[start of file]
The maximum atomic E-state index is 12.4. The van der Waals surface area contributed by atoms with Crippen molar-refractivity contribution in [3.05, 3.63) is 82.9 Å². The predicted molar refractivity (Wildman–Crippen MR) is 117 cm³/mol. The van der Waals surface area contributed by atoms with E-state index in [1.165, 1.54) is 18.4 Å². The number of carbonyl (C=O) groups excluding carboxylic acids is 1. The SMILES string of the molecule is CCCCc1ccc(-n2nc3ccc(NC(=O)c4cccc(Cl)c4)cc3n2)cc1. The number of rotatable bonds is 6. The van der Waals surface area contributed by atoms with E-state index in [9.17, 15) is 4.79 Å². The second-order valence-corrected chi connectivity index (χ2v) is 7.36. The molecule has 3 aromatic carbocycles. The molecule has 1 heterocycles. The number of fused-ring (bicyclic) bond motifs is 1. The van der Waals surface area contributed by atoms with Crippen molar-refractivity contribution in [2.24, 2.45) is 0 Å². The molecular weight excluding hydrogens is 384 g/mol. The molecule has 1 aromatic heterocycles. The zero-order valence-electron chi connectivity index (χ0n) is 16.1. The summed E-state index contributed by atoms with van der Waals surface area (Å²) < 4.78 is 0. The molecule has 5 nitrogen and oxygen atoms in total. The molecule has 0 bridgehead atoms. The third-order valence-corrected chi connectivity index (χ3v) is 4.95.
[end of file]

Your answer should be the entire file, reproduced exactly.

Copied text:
The maximum atomic E-state index is 12.4. The van der Waals surface area contributed by atoms with Crippen molar-refractivity contribution in [3.05, 3.63) is 82.9 Å². The predicted molar refractivity (Wildman–Crippen MR) is 117 cm³/mol. The van der Waals surface area contributed by atoms with E-state index in [1.165, 1.54) is 18.4 Å². The number of carbonyl (C=O) groups excluding carboxylic acids is 1. The SMILES string of the molecule is CCCCc1ccc(-n2nc3ccc(NC(=O)c4cccc(Cl)c4)cc3n2)cc1. The number of rotatable bonds is 6. The van der Waals surface area contributed by atoms with E-state index in [9.17, 15) is 4.79 Å². The second-order valence-corrected chi connectivity index (χ2v) is 7.36. The molecule has 3 aromatic carbocycles. The molecule has 1 heterocycles. The number of fused-ring (bicyclic) bond motifs is 1. The van der Waals surface area contributed by atoms with Crippen molar-refractivity contribution in [2.24, 2.45) is 0 Å². The molecular weight excluding hydrogens is 384 g/mol. The molecule has 1 aromatic heterocycles. The zero-order valence-electron chi connectivity index (χ0n) is 16.1. The summed E-state index contributed by atoms with van der Waals surface area (Å²) < 4.78 is 0. The molecule has 5 nitrogen and oxygen atoms in total. The molecule has 0 bridgehead atoms. The third-order valence-corrected chi connectivity index (χ3v) is 4.95.